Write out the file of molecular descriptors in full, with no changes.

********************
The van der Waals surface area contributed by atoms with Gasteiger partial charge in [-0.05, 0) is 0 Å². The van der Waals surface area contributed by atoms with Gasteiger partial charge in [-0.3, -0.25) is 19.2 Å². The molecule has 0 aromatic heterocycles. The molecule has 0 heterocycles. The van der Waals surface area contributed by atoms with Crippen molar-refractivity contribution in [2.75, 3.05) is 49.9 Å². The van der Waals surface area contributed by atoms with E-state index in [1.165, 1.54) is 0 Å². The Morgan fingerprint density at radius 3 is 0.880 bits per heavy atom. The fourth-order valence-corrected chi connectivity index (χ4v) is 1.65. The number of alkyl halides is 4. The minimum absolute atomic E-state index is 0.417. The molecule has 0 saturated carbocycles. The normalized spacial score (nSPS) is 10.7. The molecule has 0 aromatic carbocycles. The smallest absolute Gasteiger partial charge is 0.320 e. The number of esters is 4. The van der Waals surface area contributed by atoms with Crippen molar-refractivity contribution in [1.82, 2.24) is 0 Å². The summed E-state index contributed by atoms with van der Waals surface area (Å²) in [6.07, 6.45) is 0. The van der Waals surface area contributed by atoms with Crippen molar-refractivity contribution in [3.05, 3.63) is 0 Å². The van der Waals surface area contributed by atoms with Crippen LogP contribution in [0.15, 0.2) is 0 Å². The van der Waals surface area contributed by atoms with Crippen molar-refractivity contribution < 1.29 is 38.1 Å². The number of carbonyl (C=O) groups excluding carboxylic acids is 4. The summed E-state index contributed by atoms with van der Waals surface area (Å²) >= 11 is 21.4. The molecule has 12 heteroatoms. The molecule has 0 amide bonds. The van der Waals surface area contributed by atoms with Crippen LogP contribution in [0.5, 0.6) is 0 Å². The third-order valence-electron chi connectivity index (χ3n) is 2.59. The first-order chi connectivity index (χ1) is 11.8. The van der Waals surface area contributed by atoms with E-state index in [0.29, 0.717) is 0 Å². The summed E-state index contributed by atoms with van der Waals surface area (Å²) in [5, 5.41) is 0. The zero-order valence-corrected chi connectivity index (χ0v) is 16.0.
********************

The van der Waals surface area contributed by atoms with Gasteiger partial charge in [-0.05, 0) is 0 Å². The van der Waals surface area contributed by atoms with Gasteiger partial charge in [-0.3, -0.25) is 19.2 Å². The molecule has 0 aromatic heterocycles. The molecule has 0 heterocycles. The van der Waals surface area contributed by atoms with Crippen molar-refractivity contribution in [2.75, 3.05) is 49.9 Å². The van der Waals surface area contributed by atoms with E-state index in [1.165, 1.54) is 0 Å². The Morgan fingerprint density at radius 3 is 0.880 bits per heavy atom. The fourth-order valence-corrected chi connectivity index (χ4v) is 1.65. The number of alkyl halides is 4. The minimum absolute atomic E-state index is 0.417. The molecule has 0 saturated carbocycles. The normalized spacial score (nSPS) is 10.7. The molecule has 0 aromatic carbocycles. The smallest absolute Gasteiger partial charge is 0.320 e. The number of esters is 4. The van der Waals surface area contributed by atoms with Crippen molar-refractivity contribution in [1.82, 2.24) is 0 Å². The summed E-state index contributed by atoms with van der Waals surface area (Å²) in [6.07, 6.45) is 0. The van der Waals surface area contributed by atoms with Crippen molar-refractivity contribution in [3.05, 3.63) is 0 Å². The van der Waals surface area contributed by atoms with Crippen LogP contribution in [0.15, 0.2) is 0 Å². The van der Waals surface area contributed by atoms with Crippen molar-refractivity contribution < 1.29 is 38.1 Å². The number of carbonyl (C=O) groups excluding carboxylic acids is 4. The summed E-state index contributed by atoms with van der Waals surface area (Å²) >= 11 is 21.4. The molecule has 12 heteroatoms. The molecule has 0 amide bonds. The van der Waals surface area contributed by atoms with Crippen LogP contribution in [0.5, 0.6) is 0 Å². The third-order valence-electron chi connectivity index (χ3n) is 2.59. The first-order chi connectivity index (χ1) is 11.8. The van der Waals surface area contributed by atoms with E-state index in [0.29, 0.717) is 0 Å². The summed E-state index contributed by atoms with van der Waals surface area (Å²) in [5, 5.41) is 0. The zero-order valence-corrected chi connectivity index (χ0v) is 16.0.